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HomemiprofessionSearching for the Answers to the Great Unknown

Searching for the Answers to the Great Unknown

Katherine Wong was confident she would never pursue a career in research or take further studies… now, armed with a Master of Optometry, she is running clinical trials, presenting papers internationally, and mentoring students.

After graduating in 2012, I began working at a busy optometry practice in the Sydney CBD. This was a crucial time for building up clinical experience and laying the foundations of good clinical practice. After two years, I accepted a position at the UNSW Optometry Clinic as the resident optometrist, which challenged me to grow in many areas including clinical patient care, teaching and research. From there, a growing interest in research led me to take up a full-time role as a research optometrist with the Eye Research Group at the School of Optometry and Vision Science, UNSW Sydney.

having an open and inquisitive mind can lead to a whole range of opportunities that you may not have considered before

A common impression about pursuing a career in research is that you have to be highly intellectual, but I am proof that this is not true! Conducting research is essentially about trying to answer a question that hasn’t been answered before and in fact, it’s a very humbling experience. I think anyone who has been involved with research will be able to identify with Albert Einstein’s statement “The more I learn, the more I realise how much I don’t know”.

Optometry is an interesting field of research, because it branches into so many other areas of science including physics, psychology, public health, microbiology and systemic disease. The main objective of the Eye Research Group is to work with industry to evaluate and develop innovative eye care products. We have conducted clinical trials to evaluate contact lenses, contact lens care products, the tear film, anterior segment infection, tear supplements and dietary supplements. We also have the exciting opportunity to evaluate new products under development before they reach the market. Dry eye disease has been a huge area of interest as it affects millions of people worldwide and can have a significant impact on vision and quality of life.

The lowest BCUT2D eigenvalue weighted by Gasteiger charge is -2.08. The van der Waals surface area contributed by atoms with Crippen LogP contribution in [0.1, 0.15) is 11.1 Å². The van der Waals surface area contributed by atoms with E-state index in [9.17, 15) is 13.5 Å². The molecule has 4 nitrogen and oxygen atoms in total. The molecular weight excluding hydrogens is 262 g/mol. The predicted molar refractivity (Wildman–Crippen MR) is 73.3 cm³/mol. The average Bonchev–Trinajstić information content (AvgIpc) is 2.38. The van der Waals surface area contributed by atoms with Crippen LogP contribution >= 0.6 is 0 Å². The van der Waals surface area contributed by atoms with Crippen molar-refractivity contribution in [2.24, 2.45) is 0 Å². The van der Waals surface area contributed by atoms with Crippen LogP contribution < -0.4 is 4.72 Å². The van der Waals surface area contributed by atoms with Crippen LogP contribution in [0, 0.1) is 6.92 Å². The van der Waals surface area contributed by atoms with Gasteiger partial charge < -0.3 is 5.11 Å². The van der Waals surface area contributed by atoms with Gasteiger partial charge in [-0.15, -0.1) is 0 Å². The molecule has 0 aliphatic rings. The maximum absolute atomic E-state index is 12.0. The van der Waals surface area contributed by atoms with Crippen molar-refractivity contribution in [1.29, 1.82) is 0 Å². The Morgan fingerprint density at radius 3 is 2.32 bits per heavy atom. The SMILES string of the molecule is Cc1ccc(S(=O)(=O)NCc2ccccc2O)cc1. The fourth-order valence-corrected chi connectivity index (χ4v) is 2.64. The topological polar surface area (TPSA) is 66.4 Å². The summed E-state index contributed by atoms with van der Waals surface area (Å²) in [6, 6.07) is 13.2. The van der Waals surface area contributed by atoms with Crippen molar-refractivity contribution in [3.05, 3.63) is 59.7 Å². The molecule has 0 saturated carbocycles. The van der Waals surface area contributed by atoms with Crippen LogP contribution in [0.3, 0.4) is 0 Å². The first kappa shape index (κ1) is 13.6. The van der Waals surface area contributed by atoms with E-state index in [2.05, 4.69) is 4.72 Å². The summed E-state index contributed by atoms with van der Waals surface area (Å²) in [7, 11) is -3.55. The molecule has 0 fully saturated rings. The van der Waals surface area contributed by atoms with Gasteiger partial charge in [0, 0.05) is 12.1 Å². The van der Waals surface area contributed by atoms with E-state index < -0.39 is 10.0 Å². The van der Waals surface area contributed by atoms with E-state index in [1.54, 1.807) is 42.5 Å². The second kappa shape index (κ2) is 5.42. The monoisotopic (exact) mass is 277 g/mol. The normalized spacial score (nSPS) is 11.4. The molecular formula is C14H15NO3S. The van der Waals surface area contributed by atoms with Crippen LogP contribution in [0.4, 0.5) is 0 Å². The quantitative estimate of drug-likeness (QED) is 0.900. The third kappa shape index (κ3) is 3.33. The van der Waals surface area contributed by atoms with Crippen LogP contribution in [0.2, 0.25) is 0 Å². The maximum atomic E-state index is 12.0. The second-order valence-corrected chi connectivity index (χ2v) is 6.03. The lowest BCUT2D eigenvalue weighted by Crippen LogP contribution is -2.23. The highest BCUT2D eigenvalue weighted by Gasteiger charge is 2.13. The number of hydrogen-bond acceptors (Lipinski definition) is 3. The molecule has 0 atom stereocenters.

Running a clinical trial is challenging, as you need to be able to meet tight study timelines and often investigational products or placebo treatments are used, so there is no guarantee that patients will receive any individual benefits from participating.

However, the intention of research is for the information gained to benefit a wider population, and it is inspiring to see our participants interested in contributing to a cause that extends beyond their own. Although the benefits are not often seen immediately, research has the potential to change the way optometry is practised – it can provide scientific evidence to guide patient management and improve patient outcomes. Research is also a continuous process and it is common to have findings that don’t make sense or that are unexpected, which can feel discouraging. However, it is important to remember that one set of data is just one piece in a much larger puzzle. Significant advances in research are not often achieved by a single study, but rather from many decades of research conducted by hundreds of researchers.

Working at UNSW Sydney has allowed me to work with the latest technology instruments for diagnosis, management and research. My colleagues have been immensely generous in sharing resources and it has been a privilege to work with expert optometrists as well as scientists from various fields of research. My employers have also supported me in undertaking a Master of Optometry part-time which enriched my critical thinking, writing and presentation skills. In 2016, I had the opportunity to present my research at the American Academy of Optometry meeting in Chicago and recently a paper from my Master of Optometry research project was accepted for publication. I also have the pleasure of mentoring research trainees and supervising students conducting research as part of the Master of Clinical Optometry program. Seeing them grow in their enthusiasm about conducting, analysing and presenting research is very rewarding.

After graduating from the Master of Optometry program last year, I realised that I am no longer certain of where my career will take me. However, I do know that an open and inquisitive mind can lead to a whole range of opportunities that you may not have considered before.

Katherine Wong graduated from optometry at UNSW in 2012 and completed her Master of Optometry in 2018. She works as a research optometrist with the Eye Research Group at the School of Optometry and Vision Science, UNSW Sydney.